There are several problems with this scenario. First, it wastes resources; artists end up repeating work when they could be moving on to other creative projects. Second, everything is multiplied from equipment cost to carbon footprint. Third, it encourages drift away from a consistent corporate identity, as individual users meet different challenges in their own workflows in a variety of ways.
With adaptive graphics everything is produced from a single production line and the final output is only locked in as the very last process. Everything up to then is fluid, editable, and consistent. They allow broadcasters to run a single graphics production line rather than multiple ones in parallel. This enables users to create once and then publish many times, using an easy-to-use new toolset that allows them complete control over how their graphics will look on everything from a mobile phone to a giant city center video wall.
This means that, rather than preparing titling and graphics for the unique specifications of a single medium – TV – content creators and broadcasters must now quickly optimize the titling and graphics in their shows and ads to suit the myriad of output resolutions, screen sizes and aspect ratios today’s savvy, mobile viewers require, without compromising the viewing experience.
Whether for live television, streaming media or video on demand, the prospect of creating rich, animated graphics and titles – that look like they were designed for whatever platform or device the viewer is using – now presents significant creative and technical challenges for broadcasters and content creators. Adaptive graphics are the latest innovation to solve this dilemma of how to efficiently create titles and other on-screen elements for multiple distribution platforms. Under the orchestration of a single user interface, the concept provides an automated way to deploy graphics to multiple output formats simultaneously, saving time, effort, and reducing workflow complexity.
The advancement is that now a single operator can populate both linear TVs as well as mobile phones with the same graphics software, which automatically adjusts resolution, format, and layout to support specific display devices, ensuring the graphics are optimized for each different viewer. This evolution for real-time graphics effectively enables graphic artists to save time, reduce errors, and improve the quality of production.
Once templates are set up for the desired outputs, content creators can be confident that graphics will be impactful, readable, and adjusted to perfectly suit whichever destination they are headed for. Adaptive Graphics also ensure a better look and unified identity across all platforms, protecting the most valuable asset of any media provider: its brand.
Consolidating multiple full production lines into one with multiple outputs also allows graphics artists to spend more time focusing on creating more original material, and broadcasters to streamline productivity.
Software vendors like Vizrt are now promoting such workflows as a way to implement an “adaptive storytelling approach” that allows user-generated rules-based automation to adapt content to target platforms without consuming additional resources. At this years’ IBC Show in Amsterdam, the company introduced Viz Engine 5 rendering server that supports adaptive graphics.
An automated workflow engine could be used to create and insert titles into proper places within the media streams quickly and accurately with no human intervention. It combines with “smarter” graphics templates that can adapt themselves to automation on the fly while supporting the technical requirements of design, editing and playout.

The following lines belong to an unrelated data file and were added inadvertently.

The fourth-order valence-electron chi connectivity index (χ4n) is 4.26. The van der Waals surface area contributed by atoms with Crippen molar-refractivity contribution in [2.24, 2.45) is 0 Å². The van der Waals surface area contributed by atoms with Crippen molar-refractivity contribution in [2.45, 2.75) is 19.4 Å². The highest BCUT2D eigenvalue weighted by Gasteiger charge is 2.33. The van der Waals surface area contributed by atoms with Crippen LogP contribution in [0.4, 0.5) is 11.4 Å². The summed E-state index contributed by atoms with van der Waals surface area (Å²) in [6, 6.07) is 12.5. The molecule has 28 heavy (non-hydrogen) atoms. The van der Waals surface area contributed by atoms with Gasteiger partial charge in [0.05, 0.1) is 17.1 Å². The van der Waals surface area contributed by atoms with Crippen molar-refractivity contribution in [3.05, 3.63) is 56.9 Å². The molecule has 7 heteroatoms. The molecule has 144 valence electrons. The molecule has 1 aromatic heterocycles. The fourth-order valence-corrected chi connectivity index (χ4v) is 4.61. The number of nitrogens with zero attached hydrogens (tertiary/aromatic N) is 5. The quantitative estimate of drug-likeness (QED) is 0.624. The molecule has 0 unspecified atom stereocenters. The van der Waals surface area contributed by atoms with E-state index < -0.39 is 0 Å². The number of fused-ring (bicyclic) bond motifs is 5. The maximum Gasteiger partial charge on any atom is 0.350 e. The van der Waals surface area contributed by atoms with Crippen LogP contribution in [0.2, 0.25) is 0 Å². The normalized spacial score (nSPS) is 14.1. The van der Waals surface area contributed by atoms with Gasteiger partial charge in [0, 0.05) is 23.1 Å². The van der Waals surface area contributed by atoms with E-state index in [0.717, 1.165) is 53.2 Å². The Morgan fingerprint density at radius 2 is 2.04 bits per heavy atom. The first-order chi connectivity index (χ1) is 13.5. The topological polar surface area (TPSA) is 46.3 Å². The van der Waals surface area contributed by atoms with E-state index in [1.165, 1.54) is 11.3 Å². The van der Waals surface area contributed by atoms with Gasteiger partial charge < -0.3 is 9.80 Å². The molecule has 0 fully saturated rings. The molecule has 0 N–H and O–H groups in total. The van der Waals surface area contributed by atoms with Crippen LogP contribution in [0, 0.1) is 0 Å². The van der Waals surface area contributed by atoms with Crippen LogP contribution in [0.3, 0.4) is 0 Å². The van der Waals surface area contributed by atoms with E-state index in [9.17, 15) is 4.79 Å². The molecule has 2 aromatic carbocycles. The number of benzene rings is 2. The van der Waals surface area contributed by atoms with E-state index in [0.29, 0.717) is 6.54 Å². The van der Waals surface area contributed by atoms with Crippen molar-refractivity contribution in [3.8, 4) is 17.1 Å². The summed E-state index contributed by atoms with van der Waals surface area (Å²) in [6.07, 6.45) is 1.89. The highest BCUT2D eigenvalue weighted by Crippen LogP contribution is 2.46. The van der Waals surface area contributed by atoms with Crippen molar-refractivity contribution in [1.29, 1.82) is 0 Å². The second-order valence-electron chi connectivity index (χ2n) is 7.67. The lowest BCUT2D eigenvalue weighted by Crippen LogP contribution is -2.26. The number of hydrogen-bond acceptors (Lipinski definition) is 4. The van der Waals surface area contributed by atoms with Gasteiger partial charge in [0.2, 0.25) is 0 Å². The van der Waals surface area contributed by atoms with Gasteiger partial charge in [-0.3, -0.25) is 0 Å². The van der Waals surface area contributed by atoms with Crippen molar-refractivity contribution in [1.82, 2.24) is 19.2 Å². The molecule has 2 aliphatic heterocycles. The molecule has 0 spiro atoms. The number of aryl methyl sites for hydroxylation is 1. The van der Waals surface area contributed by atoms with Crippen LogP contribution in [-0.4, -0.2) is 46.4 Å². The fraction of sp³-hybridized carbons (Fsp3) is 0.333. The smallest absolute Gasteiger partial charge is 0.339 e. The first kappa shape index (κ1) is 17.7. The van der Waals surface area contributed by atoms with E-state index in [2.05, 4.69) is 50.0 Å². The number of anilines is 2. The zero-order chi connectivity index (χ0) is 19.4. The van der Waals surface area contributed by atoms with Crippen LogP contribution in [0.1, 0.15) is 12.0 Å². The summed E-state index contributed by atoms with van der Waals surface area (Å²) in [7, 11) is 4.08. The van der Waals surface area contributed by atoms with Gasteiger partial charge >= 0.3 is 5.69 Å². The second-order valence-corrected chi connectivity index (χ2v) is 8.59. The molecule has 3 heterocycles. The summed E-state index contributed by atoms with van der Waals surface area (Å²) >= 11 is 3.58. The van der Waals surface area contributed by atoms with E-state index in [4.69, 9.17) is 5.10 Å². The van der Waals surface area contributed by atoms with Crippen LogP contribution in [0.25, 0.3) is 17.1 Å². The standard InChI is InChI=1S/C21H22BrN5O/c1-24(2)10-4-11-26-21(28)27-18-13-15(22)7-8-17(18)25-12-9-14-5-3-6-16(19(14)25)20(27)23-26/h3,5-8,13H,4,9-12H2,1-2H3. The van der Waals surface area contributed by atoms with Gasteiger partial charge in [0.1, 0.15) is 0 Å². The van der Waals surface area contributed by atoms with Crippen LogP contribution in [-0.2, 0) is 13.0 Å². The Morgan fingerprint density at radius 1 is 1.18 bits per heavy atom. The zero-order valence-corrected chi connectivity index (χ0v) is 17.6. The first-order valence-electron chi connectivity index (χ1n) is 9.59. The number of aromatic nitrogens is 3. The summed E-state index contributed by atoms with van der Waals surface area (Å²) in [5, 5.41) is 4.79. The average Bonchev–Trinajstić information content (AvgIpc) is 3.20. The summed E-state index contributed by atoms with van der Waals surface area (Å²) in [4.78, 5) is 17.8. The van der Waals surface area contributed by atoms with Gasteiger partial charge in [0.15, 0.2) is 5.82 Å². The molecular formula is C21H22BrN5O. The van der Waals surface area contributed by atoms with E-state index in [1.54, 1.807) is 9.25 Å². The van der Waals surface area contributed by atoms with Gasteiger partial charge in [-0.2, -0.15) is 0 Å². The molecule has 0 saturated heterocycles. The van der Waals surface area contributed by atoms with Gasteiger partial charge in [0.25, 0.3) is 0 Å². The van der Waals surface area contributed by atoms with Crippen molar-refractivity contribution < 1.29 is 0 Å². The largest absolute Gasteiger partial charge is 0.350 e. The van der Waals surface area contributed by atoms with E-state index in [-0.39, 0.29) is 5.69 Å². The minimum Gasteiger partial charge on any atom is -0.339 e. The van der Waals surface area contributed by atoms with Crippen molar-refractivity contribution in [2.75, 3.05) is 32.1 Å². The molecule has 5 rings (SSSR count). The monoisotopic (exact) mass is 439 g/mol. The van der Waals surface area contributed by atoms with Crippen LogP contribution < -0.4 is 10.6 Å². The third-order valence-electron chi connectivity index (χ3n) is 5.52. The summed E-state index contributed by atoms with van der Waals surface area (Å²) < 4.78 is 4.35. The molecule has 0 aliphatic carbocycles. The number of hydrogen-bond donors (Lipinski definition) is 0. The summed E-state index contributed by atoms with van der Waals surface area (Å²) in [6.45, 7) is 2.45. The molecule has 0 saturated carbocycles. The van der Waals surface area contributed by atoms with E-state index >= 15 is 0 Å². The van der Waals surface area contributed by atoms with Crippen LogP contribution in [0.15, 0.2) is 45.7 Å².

Various types of HTML tags can be inserted into workflows that leverage newsroom computer systems or graphics sharing. The user can decide whether they want to do creative work in Unreal, HTML, or Viz Engine and the tools and workflows are all the same. HTML provides a standardized way for tagging text files to display desired fonts, colors, graphics, and hyperlink effects.
Along with the benefits, however, facilitating this new level of efficiency introduces a set of complex questions. For example, how can we design, author and test templates so that they work across multiple output formats, from small mobile screens to large, high-resolution displays? How can we maintain design balance and readability? And how do we automate the way that data, such as a temperature reading from an RSS feed, populates that template in a uniform way across the entire content creation and production workflow?
To solve these problems, smarter templates are needed that can adapt themselves to automation on the fly while supporting the technical requirements of design, editing and playout.
We need for this automation solution to understand auto-positional placement of data within live streams while avoiding the burned-in graphics and titles already present in the media. It would also need to know intrinsically how long to leave a particular title or graphic on-screen, since longer text will take longer to read.
By giving artists the tools to create flexible, adaptive content that automatically adjusts to pre-defined output formats on the fly, broadcasters can collapse multiple, parallel workflows into a single pipeline that automatically optimizes the content for the delivery platform. Automating these types of complex scenarios requires technology that employs deeper-level analysis, artificial intelligence and advanced automation.
For broadcasters, achieving both a consistency of brand and a consistency of information across all screens is one of the key challenges they face. It is a task that consumes unnecessary resources and leads to pronounced inefficiencies in the workflow, not to mention an increased possibility of error when it comes to the broadcast.
Special software, augmented by artificial intelligence, is now making that a reality.